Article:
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Homework Help: Quantum and Matrix Mechanics

  1. Oct 8, 2004 #1
    A is an operator and Uinv is the inverse of operator U

    How am I to show that A and Uinv(A)U have the same eigenvalues? Must U be unitary for this to be true?

    And if the eigenvectors of A are (Psi n), what are the eigenvectors of Uinv(A)U?

    Help anyone? Not sure what to do here.
  2. jcsd
  3. Oct 8, 2004 #2
    Unitarity of U is not required. To prove your assertion, try to start with the equation [tex]Av=\lambda v[/tex]. How may you manipulate this equation to obtain [tex]U^{-1}AU[/tex]?
  4. Oct 8, 2004 #3
    So can I just do something like following:?

    We know [tex]Av=\lambda 2 v[/tex]

    We then let [tex]Uv=\lambda 1 v[/tex]

    So then [tex]Av \lambda1=\lambda 2 \lambda1 v[/tex]

    Then since we know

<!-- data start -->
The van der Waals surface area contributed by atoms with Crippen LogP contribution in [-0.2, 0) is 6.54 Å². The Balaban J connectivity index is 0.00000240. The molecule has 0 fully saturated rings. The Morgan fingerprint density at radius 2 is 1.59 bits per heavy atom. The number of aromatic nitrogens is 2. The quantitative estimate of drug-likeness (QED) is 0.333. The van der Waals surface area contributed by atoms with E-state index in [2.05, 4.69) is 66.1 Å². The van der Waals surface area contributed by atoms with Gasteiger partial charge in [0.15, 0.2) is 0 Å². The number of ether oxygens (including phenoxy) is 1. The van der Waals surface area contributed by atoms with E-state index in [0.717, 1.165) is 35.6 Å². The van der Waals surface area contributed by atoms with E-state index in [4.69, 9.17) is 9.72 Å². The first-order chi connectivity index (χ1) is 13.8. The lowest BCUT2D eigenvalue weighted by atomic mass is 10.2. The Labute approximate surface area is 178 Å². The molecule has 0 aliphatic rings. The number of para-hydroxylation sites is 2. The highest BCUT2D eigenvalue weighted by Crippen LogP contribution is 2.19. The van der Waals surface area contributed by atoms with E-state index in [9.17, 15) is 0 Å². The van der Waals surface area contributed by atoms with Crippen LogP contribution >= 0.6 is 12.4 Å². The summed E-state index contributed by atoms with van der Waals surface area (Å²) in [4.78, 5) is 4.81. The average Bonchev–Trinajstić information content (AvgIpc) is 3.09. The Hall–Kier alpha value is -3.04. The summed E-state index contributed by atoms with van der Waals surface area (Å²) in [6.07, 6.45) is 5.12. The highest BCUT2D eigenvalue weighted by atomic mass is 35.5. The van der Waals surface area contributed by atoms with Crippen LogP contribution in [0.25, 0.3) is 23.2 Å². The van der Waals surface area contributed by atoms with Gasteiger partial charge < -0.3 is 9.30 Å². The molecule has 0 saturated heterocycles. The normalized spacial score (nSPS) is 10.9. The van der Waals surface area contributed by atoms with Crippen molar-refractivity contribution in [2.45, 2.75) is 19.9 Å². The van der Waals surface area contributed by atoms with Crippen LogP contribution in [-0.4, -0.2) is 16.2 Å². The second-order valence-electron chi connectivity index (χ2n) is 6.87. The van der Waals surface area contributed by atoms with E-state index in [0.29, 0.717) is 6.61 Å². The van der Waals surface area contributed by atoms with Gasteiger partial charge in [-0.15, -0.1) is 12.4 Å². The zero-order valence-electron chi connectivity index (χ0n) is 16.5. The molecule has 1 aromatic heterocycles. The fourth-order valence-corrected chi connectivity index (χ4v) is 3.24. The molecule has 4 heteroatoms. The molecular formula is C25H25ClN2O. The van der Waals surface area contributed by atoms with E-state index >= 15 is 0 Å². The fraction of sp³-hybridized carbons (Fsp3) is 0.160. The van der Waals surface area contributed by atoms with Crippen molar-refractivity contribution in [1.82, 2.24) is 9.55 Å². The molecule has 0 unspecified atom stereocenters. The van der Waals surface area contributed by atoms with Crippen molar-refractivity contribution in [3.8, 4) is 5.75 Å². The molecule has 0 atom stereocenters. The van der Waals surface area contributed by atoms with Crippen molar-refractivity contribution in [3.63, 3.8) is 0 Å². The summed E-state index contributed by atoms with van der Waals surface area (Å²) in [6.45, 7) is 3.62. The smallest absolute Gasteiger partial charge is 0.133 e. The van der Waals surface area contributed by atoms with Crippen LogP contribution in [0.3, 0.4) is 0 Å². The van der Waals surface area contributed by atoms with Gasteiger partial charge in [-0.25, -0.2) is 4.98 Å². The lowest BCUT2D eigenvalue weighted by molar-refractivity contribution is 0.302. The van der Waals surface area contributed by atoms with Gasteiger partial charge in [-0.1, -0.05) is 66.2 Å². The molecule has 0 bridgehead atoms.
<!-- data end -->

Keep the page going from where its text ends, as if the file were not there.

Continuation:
[tex]U^{-1}U=1[/tex], we know

    [tex]U^{-1}v=v/(\lambda 1 )[/tex]

    Thus[tex]U^{-1}AUv=\lambda 2 v[/tex]
  5. Oct 8, 2004 #4

    Dr Transport

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    Not quite, but close. Multiply the original equation on the left by [tex] U [/tex] then insert [tex] 1 = U^{-1}U [/tex] and work from there.....
  6. Oct 9, 2004 #5
    Can you explain to me why what I did is wrong? And when you say to multiply thee original equation by U, and then use the fact that 1=U multiplied by its inverse, it seems that the order of terms in the equation is altered from the expected result [tex]U^{-1}AU[/tex]

    And I know when it comes to matrix multiplication AB does not equal BA, so I am a tad confused as to what you want me to do. I apologize for my slowness.
  7. Oct 9, 2004 #6
    To get you started,

    [tex]Av=\lambda v[/tex]
    [tex]U^{-1}Av=\lambda U^{-1}v[/tex]

    Now how may you manipulate the last equation to get [tex]U^{-1}AU[/tex]?
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